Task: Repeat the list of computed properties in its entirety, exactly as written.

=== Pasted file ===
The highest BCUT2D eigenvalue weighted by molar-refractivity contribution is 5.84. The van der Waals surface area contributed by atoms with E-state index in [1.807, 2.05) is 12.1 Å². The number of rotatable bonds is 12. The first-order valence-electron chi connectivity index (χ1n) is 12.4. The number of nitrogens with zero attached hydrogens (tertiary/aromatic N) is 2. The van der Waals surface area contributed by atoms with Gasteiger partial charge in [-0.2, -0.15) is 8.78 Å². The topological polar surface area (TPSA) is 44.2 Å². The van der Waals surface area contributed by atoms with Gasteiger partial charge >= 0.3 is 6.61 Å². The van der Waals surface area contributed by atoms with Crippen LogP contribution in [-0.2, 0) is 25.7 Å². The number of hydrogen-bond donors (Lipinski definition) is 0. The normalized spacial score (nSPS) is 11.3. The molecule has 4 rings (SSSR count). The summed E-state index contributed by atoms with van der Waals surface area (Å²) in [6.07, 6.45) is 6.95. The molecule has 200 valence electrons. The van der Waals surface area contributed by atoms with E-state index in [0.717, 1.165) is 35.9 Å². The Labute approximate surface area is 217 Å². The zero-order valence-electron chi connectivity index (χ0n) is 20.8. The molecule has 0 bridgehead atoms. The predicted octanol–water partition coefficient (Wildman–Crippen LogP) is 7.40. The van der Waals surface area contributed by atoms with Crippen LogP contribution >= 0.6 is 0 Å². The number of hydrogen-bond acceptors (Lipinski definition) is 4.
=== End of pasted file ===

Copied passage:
The highest BCUT2D eigenvalue weighted by molar-refractivity contribution is 5.84. The van der Waals surface area contributed by atoms with E-state index in [1.807, 2.05) is 12.1 Å². The number of rotatable bonds is 12. The first-order valence-electron chi connectivity index (χ1n) is 12.4. The number of nitrogens with zero attached hydrogens (tertiary/aromatic N) is 2. The van der Waals surface area contributed by atoms with Gasteiger partial charge in [-0.2, -0.15) is 8.78 Å². The topological polar surface area (TPSA) is 44.2 Å². The van der Waals surface area contributed by atoms with Gasteiger partial charge >= 0.3 is 6.61 Å². The van der Waals surface area contributed by atoms with Crippen LogP contribution in [-0.2, 0) is 25.7 Å². The number of hydrogen-bond donors (Lipinski definition) is 0. The normalized spacial score (nSPS) is 11.3. The molecule has 4 rings (SSSR count). The summed E-state index contributed by atoms with van der Waals surface area (Å²) in [6.07, 6.45) is 6.95. The molecule has 200 valence electrons. The van der Waals surface area contributed by atoms with E-state index in [0.717, 1.165) is 35.9 Å². The Labute approximate surface area is 217 Å². The zero-order valence-electron chi connectivity index (χ0n) is 20.8. The molecule has 0 bridgehead atoms. The predicted octanol–water partition coefficient (Wildman–Crippen LogP) is 7.40. The van der Waals surface area contributed by atoms with Crippen LogP contribution >= 0.6 is 0 Å². The number of hydrogen-bond acceptors (Lipinski definition) is 4.